In the Christian scriptures, Paul’s first letter to the church at Corinth calls all toward greater alignment. He says, “But as it is, God arranged the members in the body, each one of them, as he chose. If all were a single member, where would the body be? As it is, there are many members, yet one body. The eye cannot say to the hand, ‘I have no need of you,’ nor again the head to the feet, ‘I have no need of you.’” And Paul goes on to say to the early church, “If one member suffers, all suffer together with it; if one member is honored, all rejoice together with it.” The work of development in religious community is long and hard, and it requires a faithful coordination of all the parts, even those which we might find more difficult to engage.
In religious communities and congregations, it can happen that we take organizational alignment for granted. If there’s a clarity of identity, centered on religious belief and commitment, leaders can make the mistake of thinking that people are better aligned with the organization’s mission or purpose than may actually be the case. We can look toward other organizational models for help in seeing what we might be missing.
Business schools and expert consultants have focused on alignment of organizations as a strategy for growth and the achievement of outcomes for a long time. Since the 1970s McKinsey and Company have focused clients on the 7-S model for alignment, with work centered on the elements of structure, strategy, system, shared values, skills, style, and staff. These elements rely on coordination with one another to be effective, and shared values lie at the heart of any organization’s success. McKinsey also refers to these as “superordinate goals,” focused on answering the question of what the organization is trying to achieve. This model can be used to analyze how well-aligned your organization is currently, to identify areas where some elements are out of alignments, and to consider what is needed to better coordinate toward achieving your goals and living out your shared values.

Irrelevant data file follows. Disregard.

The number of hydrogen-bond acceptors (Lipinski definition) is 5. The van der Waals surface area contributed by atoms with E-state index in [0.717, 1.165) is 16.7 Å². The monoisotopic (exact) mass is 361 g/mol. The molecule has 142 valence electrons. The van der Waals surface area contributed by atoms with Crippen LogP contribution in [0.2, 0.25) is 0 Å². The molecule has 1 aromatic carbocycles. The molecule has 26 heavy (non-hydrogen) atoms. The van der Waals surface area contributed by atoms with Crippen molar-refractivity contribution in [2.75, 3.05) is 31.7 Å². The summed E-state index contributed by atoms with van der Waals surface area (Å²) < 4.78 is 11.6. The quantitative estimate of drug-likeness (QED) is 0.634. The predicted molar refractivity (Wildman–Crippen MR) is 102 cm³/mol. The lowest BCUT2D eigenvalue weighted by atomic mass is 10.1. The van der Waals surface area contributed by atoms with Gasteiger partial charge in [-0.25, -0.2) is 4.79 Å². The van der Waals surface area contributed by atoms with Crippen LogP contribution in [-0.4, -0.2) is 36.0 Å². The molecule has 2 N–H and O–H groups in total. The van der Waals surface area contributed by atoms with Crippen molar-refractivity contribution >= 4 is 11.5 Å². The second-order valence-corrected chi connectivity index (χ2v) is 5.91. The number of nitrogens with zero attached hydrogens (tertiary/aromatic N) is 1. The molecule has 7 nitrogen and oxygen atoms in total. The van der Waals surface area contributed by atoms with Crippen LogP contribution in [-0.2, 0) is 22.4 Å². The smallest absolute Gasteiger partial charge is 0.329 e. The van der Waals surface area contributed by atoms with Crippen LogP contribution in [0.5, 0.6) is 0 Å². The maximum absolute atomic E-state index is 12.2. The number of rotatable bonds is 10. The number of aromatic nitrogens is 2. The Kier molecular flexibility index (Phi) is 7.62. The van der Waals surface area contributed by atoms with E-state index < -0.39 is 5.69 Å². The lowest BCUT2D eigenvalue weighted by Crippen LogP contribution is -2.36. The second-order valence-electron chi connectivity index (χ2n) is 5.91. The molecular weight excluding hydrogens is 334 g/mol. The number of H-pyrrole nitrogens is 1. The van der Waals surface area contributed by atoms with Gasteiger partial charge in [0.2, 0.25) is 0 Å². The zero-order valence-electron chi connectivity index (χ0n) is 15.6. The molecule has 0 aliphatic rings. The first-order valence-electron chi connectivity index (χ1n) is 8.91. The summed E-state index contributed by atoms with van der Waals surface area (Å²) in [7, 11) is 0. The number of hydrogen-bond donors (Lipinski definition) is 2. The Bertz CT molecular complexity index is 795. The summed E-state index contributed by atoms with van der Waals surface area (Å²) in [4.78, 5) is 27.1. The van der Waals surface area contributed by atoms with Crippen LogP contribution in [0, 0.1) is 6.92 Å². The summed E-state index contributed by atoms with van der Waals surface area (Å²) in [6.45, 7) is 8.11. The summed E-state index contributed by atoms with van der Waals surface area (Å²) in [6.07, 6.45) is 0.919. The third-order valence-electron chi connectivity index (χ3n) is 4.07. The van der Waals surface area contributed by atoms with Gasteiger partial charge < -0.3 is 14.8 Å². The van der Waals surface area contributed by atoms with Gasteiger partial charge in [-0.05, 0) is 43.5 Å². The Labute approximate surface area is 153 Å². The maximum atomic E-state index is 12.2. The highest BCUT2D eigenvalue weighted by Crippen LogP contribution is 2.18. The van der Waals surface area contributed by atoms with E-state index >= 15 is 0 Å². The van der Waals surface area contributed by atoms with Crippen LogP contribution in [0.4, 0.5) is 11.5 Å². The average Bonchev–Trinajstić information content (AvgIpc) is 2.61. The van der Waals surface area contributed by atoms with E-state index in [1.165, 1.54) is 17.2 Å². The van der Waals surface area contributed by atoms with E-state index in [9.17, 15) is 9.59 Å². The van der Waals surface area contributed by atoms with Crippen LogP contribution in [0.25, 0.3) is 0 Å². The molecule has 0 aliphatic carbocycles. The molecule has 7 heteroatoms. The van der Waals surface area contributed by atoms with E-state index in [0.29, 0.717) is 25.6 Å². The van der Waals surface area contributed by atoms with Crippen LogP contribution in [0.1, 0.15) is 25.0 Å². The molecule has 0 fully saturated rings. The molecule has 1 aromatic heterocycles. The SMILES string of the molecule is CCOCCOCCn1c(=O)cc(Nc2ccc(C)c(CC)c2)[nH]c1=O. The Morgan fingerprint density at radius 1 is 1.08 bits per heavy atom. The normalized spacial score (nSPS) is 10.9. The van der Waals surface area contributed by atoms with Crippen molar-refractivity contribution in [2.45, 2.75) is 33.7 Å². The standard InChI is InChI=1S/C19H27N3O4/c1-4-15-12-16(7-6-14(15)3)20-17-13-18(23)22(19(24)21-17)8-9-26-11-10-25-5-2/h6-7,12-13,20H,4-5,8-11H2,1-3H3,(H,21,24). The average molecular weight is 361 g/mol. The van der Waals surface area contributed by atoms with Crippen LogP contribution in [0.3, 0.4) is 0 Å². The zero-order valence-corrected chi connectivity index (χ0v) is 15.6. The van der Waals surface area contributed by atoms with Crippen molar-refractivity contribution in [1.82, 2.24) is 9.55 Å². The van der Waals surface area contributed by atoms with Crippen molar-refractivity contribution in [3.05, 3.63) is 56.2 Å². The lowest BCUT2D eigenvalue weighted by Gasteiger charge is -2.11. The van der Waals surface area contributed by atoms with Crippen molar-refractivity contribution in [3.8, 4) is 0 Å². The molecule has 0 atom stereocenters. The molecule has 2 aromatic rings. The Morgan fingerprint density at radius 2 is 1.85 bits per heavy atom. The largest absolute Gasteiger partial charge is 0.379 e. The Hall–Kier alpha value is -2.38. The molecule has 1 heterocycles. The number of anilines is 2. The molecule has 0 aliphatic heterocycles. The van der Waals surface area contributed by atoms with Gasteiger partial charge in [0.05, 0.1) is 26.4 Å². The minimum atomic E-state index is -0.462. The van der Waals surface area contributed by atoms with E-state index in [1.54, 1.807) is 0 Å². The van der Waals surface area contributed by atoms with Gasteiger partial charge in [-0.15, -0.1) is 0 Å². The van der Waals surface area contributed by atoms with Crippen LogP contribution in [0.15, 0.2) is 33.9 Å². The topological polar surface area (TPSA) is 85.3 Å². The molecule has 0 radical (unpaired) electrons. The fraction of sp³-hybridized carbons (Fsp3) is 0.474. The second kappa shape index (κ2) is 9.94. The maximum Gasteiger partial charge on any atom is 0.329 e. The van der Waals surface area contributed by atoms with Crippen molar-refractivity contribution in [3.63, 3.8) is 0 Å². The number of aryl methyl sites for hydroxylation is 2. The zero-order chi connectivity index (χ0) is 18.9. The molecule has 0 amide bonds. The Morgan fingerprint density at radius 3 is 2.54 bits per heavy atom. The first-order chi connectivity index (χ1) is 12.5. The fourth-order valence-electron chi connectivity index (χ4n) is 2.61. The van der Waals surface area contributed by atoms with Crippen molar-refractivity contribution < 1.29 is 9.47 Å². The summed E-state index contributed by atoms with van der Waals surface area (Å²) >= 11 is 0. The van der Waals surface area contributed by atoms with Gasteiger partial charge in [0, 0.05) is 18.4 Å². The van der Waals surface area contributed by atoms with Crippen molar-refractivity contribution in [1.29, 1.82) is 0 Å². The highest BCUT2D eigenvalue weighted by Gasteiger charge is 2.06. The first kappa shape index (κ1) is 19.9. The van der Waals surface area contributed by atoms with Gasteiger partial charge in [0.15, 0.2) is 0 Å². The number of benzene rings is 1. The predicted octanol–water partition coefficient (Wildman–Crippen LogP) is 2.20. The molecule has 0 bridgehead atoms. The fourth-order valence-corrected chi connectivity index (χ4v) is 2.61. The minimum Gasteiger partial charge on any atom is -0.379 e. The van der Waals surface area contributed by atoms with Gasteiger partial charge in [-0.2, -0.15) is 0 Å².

When our congregations or religious communities, made up of individual members, are out of alignment, we are ill equipped as leaders to move toward positive change, growth, or development. The lack of alignments leads to an internal sense of scarcity, as different groups focus on their own priorities, over against a clear mission or sense of shared values. This is when religious education comes into competition with the music program, and committees cut the funds for outreach or mission in favor of preserving a surplus for future facility needs. By failing to identify the coordination of different elements within the organization, the heart of the community is itself sacrificed. This is a circumstance of scarcity, of our own making, and one that we must address in our organizations if we are to become more generous.
Ronald Heifetz and Marty Linsky remind us of the value of getting “off the dance floor” and “onto the balcony” in their classic Leadership on the Line. When we gain perspective, we can begin to see what patterns emerge in the coordination of different elements in our organization’s life, as well as among the different individuals involved in orchestrating those elements. In a congregation or religious community, alignment and coordination depends not only upon the ability of the senior leaders to see the patterns on the dance floor, but also on their willingness to empower others to see those patterns as well. It is in this way that we move our organizations closer to the ideal of being, as Paul exhorted to the early church, one body of many members, all made one in the Spirit.